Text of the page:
American Culture

What happened to 'our country'?

No, not the country — we all know that we’ve been stumbling from one crisis to another. Instead, what happened to the “our” in “our country”? In other words (don’t worry: your patriotism is not about to be appealed to) are we as American as we once were?

For example, read this U.S. Census public service announcement as seen in the New York City subways.

When you answer 10 simple questions you can help our community for the next 10 years.

What’s wrong with this picture? Personally, I wondered why a federal PSA spoke to “our community” instead of “our country.” True, an essential function of the census is to apportion electors to the Electoral College and seats in the House of Representatives. But I suspect something else is going on here.

Try replacing “our community” with “our country.” Sounds a little corny, doesn’t it? After all, when was the last time you heard anybody appeal to you to do anything for “your country”? No way that John F. Kennedy’s inaugural speech would fly today.

But, it’s at least as altruistic to appeal to community as to country. More likely, those who composed the PSA understand that today most Americans are less motivated to contribute to and come to the aid of the United States than their communities.

Part of the blame for “our country’s” corniness must be laid at the feet of conservatives who appropriated the American flag, as well as patriotism in general, for themselves. More to the point, they’ve encouraged Americans to pledge their allegiance to a fantasy of America. Not to the country as it really is, replete with blue states, a government that’s anything but small, a black (foreign-born, they’re sure) president, and, most frightening of all to them, the surging Latino population.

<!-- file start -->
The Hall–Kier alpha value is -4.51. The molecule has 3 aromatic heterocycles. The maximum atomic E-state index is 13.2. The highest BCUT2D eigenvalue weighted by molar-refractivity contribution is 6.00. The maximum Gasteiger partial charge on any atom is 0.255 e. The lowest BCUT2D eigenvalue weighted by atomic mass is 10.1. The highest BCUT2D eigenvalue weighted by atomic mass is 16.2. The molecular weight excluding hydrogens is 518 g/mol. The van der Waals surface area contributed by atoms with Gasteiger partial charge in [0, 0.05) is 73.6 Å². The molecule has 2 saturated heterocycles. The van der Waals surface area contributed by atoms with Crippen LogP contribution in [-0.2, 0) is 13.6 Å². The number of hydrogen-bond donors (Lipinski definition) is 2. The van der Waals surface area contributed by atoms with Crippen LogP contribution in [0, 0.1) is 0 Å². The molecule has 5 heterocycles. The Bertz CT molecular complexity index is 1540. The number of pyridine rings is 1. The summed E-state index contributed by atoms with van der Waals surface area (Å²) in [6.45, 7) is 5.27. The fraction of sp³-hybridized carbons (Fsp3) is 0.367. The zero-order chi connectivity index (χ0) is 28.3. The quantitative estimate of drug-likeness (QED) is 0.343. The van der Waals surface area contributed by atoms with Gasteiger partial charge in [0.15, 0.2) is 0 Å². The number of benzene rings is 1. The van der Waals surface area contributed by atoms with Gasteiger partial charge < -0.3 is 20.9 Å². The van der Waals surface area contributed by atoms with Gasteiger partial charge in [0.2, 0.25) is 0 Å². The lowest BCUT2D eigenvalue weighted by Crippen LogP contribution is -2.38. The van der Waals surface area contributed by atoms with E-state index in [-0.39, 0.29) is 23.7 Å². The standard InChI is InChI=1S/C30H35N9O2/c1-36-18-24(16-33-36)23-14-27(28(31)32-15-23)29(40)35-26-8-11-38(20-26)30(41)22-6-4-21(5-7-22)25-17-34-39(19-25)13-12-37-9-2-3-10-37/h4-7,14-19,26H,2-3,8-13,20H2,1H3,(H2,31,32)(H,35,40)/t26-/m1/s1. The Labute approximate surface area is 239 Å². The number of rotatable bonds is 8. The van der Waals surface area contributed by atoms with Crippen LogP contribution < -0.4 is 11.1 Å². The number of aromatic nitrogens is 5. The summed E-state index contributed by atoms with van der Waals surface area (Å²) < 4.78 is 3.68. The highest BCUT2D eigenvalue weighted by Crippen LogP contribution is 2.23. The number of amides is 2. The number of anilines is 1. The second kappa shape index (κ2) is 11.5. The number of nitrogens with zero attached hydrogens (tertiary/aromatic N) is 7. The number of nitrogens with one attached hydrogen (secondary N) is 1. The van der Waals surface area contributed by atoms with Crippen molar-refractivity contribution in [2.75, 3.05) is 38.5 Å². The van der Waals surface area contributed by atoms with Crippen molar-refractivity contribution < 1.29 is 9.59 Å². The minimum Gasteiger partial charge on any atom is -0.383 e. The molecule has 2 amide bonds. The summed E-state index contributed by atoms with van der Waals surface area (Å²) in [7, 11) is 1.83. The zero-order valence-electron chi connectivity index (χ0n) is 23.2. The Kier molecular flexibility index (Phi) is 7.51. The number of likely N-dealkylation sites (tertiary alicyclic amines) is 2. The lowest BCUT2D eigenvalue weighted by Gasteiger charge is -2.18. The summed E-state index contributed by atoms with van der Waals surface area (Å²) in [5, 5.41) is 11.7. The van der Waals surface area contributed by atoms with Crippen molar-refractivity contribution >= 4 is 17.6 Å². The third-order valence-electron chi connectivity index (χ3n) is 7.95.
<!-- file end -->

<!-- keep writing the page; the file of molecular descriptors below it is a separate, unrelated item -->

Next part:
With their antennae eternally oscillating, communications and public relations firms, one of which presumably composed the PSA above, are always the first to know. Americans identify with their country less and less. These days you have to give them credit for even identifying with their community, as defined as town or city.

The groups with whom we identify grow smaller and more insular: church, family, and even just sports teams.

Categories: American Culture

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9 replies »

  1. Great observation, Russ. And as much as I love the idea of the country, right now the country is riddled by movements and ideologies and dynamics that, frankly, I not only can’t identify with, but I’d actively like to see remaindered.

    What’s worse, the term “community” doesn’t even mean what it once did. I feel that I’m part of a vibrant community, but it’s only barely defined by place (or more accurately, places). There are places I sort of belong in Denver and Boulder, but most of my tribe lives online, doesn’t it?

    Welcome to the technobalkanization of America….

  2. Russ, while you blame the conservatives, be sure to look in your own backyard. The self-righteous intolerance of the liberals is also pulling this country apart. The liberal appeal to the collective, the NIMBY attitude, the “let me spend everyone elses money,” the unmitigated arrogance, the pompous self serving attitudes, the inherent racism of the left brings back reminders of the first Freier Ausschuss für einen deutschen Arbeiterfrieden. The progeny of that party left a country in ruins and I suspect that the liberals will do the same to this country.